But taking the pain takes its own toll. National mental health charity SANE Australia says individuals with mental health issues are not the only ones affected by depression or anxiety, with caregivers also bearing the brunt.
“Don’t try and do too much. Pace yourself and look out for signs that you are becoming stressed. Have a plan for what to do if this happens,” it recommends for carers.
Herzel revealed she had been “knocked around” by the work, but “reporting to a supervisor at the end of a shift and talking to the other volunteers” was her support.
When people say to me ‘thank heavens you were there’ or ‘you get it’ – that’s why I do it
LifeLine told InDaily that it cares for the carers through internal structures, but also provides self-care strategies for volunteers.
It said “the wellbeing of our volunteers is extremely important” as “volunteers are often exposed to traumatic material” and their mechanisms for maintaining mental health include having a supervisor on-duty during all shifts, holding debriefing sessions and regular group supervision sessions.
“As well as this, we place a lot of emphasis on self-care and checking that our volunteers are using regular self-care strategies such as exercise, making time for things they love and getting enough sleep.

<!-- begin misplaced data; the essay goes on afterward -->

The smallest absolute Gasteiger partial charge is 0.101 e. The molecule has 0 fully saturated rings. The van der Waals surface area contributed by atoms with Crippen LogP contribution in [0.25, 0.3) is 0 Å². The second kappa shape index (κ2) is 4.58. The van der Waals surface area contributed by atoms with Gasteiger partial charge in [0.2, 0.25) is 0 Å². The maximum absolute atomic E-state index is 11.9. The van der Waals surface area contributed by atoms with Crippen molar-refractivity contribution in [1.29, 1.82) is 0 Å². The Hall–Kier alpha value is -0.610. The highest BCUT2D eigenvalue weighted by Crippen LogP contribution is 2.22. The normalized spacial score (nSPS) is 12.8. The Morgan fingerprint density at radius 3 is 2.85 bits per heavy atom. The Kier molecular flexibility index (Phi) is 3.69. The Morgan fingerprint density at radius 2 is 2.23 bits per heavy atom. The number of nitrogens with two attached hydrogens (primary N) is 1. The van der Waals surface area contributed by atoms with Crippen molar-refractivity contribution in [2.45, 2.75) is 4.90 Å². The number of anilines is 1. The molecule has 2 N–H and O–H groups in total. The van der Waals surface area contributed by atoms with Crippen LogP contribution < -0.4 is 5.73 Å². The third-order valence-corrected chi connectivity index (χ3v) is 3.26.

“Through the recruitment and selection process, to training and ongoing support, we have a number of ways we actively support our volunteers’ wellbeing, resilience and mental health.”
Despite the pain, Herzel won’t consider giving up her work with Lifeline.
“When people say to me ‘thank heavens you were there’ or ‘you get it’ – that’s why I do it,” she said.
“With this [work] you’re connecting with people, you’re getting that heart-to-heart connection.
“But LifeLine should be promoted, and it needs more funding.”
You can reach LifeLine 24 hours a day seven days a week by dialling 13 11 14. Beyond Blue and headspace are other national organisations offering comprehensive mental health support.